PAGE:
Regardless of these challenges, there are still a few reliable ways for us to test new features. For example, we can implement these features inside of a sample app (a small sandbox where we can try to simulate the processes from the real app). However, the main and the safest option is to slowly roll out changes and prove implicitly that our code is working, through methods such as analyzing the data from the existing experiments to detect outliers, or keeping track of crashes and runtime issues. Usually it takes much more time to completely roll out our features than it takes for an average feature.

Fig 2. Experimentation and logging platforms inside clients’ lifecycle

Fig 2. Experimentation and logging platforms inside clients’ lifecycle

Another interesting aspect of developing such a system is that our SDKs are core dependencies.

Another interesting aspect of developing such a system is that our SDKs are core dependencies. For us, this means that we can’t depend on some code inside client repositories. For example, we can’t reuse some basic internal Yelp modules with networking code as these modules also depend on ours, leading to circular dependencies. Moreover, the platforms should be as lightweight and independent as possible to keep the method count relatively small. So while we can reuse some code, we should be 100% sure that some modules will never rely on us. Unfortunately, nobody can guarantee that.

You may think that it is so frustrating to not have any code from clients with basic infrastructure, but contrary to this problem, we are free to choose our technologies and build our stack from scratch. But don’t think that we are using some obsolete or overly-simple Android tools! We are still moving according to modern requirements. For example, we have Kotlin, Koin, and Retrofit, but are not limited to these technologies.

The first thing that happens in the application is the launch of our SDKs.

This is the trickiest part of the whole development process. If the application crashes it leads to a start-up crash in 100% of the devices that have this broken version. The application will not have a chance to recover from this error and prevent it from happening, and this is why we have to be extra careful when rolling out any features. The only way to fix this kind of problem would be for the user to update the version of the application to the latest version.

Fig 3. Our SDK launches as soon as the user opens the app

Fig 3. Our SDK launches as soon as the user opens the app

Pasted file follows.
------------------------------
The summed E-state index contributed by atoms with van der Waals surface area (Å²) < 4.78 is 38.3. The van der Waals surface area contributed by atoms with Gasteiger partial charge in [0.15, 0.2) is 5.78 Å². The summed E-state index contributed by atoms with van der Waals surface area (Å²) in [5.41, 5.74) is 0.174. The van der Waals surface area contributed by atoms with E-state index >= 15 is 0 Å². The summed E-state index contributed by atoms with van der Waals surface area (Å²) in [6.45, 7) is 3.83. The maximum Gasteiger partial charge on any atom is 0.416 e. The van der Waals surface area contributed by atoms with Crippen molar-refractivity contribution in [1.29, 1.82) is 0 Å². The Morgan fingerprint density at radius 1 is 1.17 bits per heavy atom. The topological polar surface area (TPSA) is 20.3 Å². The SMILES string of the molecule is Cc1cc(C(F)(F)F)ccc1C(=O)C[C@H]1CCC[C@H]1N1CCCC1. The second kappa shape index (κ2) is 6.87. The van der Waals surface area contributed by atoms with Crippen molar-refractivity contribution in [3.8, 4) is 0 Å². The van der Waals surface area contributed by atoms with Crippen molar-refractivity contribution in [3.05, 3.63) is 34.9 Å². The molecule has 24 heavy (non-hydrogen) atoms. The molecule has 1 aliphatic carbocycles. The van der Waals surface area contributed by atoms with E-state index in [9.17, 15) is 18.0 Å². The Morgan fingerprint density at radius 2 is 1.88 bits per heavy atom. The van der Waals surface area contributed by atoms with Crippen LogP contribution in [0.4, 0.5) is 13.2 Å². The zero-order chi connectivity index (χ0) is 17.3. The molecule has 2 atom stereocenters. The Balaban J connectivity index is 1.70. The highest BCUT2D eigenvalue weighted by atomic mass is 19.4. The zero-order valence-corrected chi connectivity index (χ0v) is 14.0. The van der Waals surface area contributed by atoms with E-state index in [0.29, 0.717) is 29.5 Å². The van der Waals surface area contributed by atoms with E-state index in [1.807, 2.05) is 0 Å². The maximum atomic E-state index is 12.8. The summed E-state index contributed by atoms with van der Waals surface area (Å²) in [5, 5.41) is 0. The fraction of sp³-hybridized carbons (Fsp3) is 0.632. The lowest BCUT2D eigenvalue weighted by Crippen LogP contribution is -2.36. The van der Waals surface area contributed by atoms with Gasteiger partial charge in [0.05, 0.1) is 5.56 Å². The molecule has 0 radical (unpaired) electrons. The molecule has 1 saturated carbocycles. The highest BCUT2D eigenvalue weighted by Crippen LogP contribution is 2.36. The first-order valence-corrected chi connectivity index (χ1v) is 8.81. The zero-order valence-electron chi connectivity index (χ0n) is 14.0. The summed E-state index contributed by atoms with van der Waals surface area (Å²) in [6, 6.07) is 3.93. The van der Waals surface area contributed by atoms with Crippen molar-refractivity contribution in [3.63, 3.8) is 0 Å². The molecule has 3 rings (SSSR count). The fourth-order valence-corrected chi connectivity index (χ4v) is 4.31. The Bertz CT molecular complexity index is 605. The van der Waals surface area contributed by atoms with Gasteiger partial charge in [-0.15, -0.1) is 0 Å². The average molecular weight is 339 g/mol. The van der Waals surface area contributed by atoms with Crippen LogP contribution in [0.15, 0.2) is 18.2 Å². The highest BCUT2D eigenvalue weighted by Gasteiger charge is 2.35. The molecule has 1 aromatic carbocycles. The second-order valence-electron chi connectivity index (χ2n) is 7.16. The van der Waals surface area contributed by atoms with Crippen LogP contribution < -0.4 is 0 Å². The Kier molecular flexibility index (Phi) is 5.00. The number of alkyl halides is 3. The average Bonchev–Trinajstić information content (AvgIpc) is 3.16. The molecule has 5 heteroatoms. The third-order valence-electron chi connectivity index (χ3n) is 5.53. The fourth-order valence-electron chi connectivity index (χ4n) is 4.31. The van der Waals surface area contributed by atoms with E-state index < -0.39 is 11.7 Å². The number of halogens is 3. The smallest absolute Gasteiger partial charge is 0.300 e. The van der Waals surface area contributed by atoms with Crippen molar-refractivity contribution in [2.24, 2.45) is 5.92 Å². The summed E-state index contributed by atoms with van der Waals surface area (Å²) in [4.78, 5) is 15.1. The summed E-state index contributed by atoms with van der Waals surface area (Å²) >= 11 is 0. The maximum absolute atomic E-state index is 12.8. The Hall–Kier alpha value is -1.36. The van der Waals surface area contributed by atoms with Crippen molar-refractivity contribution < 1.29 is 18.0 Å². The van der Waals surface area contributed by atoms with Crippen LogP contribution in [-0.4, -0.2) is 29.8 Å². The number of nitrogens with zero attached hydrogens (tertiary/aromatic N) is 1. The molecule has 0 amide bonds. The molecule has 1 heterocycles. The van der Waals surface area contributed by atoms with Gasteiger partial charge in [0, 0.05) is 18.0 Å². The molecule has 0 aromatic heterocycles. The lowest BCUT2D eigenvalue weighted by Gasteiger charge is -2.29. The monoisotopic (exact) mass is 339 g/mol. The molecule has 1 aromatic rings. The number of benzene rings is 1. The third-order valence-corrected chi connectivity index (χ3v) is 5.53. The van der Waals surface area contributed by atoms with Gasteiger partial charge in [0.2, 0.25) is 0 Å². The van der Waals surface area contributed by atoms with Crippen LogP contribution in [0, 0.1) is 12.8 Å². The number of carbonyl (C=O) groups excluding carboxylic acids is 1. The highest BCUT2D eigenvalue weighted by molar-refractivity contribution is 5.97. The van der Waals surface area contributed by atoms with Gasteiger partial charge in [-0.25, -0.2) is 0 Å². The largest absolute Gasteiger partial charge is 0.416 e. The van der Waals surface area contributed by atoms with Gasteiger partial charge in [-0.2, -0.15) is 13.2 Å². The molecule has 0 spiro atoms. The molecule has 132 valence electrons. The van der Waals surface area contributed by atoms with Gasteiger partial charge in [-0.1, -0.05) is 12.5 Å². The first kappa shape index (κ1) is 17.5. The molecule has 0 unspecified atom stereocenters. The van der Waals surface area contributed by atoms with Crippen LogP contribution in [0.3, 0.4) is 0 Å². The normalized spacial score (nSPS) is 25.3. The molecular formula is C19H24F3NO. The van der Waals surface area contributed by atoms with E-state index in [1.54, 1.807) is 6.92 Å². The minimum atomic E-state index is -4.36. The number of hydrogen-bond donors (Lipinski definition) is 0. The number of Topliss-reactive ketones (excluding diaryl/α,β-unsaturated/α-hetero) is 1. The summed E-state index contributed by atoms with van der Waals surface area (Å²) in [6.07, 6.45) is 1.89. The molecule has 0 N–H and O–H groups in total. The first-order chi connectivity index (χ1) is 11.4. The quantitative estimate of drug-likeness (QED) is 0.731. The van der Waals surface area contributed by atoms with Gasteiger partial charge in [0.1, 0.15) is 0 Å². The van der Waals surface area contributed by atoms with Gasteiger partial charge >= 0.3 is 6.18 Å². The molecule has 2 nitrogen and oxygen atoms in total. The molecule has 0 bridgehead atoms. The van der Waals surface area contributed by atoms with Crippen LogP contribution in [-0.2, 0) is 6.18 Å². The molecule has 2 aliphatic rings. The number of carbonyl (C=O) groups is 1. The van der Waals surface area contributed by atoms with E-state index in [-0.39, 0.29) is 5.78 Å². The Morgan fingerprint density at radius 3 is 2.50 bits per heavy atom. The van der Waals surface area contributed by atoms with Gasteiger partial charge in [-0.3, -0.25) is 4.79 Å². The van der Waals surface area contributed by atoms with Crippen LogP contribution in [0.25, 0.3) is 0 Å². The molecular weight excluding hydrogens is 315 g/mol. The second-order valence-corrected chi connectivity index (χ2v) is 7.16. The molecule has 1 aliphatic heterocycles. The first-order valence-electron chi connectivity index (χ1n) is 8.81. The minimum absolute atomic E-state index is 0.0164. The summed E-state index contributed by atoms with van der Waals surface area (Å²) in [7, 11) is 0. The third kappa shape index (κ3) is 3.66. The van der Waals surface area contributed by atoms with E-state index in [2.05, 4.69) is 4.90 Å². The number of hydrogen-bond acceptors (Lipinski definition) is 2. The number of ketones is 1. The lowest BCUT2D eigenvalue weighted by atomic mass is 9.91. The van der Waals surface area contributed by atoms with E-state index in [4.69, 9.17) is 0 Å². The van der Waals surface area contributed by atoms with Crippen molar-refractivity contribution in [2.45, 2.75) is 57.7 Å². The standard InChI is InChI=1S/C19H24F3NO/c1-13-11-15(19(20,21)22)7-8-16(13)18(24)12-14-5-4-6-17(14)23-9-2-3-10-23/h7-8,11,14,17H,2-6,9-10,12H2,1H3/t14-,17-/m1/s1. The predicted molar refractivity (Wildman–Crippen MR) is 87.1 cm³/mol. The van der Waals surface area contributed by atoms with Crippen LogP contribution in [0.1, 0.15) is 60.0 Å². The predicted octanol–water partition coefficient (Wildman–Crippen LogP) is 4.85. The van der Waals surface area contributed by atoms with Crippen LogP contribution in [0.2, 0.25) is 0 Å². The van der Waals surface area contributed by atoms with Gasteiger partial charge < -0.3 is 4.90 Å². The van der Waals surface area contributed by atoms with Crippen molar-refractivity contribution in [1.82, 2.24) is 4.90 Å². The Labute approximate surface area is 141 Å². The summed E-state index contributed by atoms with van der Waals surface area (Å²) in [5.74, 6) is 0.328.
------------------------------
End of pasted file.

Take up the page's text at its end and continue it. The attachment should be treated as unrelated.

Onpoint weeks can get long and tiring.

Plenty of different teams interact with our SDKs and it can raise a lot of questions and confusion. While we try our best to keep all our documentation up-to-date, it is a complex system that requires a little bit of understanding. Our onpoint faces multiple queries ranging from “How to start..?” to “My data is not showing up how I expected it to”. Usually, onpoint questions require a lot of expertise across the whole experimentation and logging infrastructure even if the questions are about mobile issues. To overcome this challenge, we are currently in the process of revamping our onpoint responsibilities to make the burden easier on our team as well as on Yelpers who are curious to know more about our tools. We also try to participate more in deep dives and product presentations across other teams to better impart the knowledge we have about the tools we own.

We have learned that regardless of how unique our team is and how unique the challenges that we face are, our team plays a very important role in the development process at Yelp. While we may not be developing classic Android components or UI for user-facing features, we are indeed Android Developers with crucial responsibilities. The logging we provide is an essential step in troubleshooting and analyzing results. These logs may contain important information that can be useful to the developers to better understand the application as well as the impact of their changes. Similarly, experimentation helps developers to test out different cohorts to identify which version performs better and appeals more to the users. This ensures that we always optimize the quality of our app.


Thanks to Brad Anderson, Joe Lagomarsino, Soorya Krishna Pillai for technical review and editing the blog post!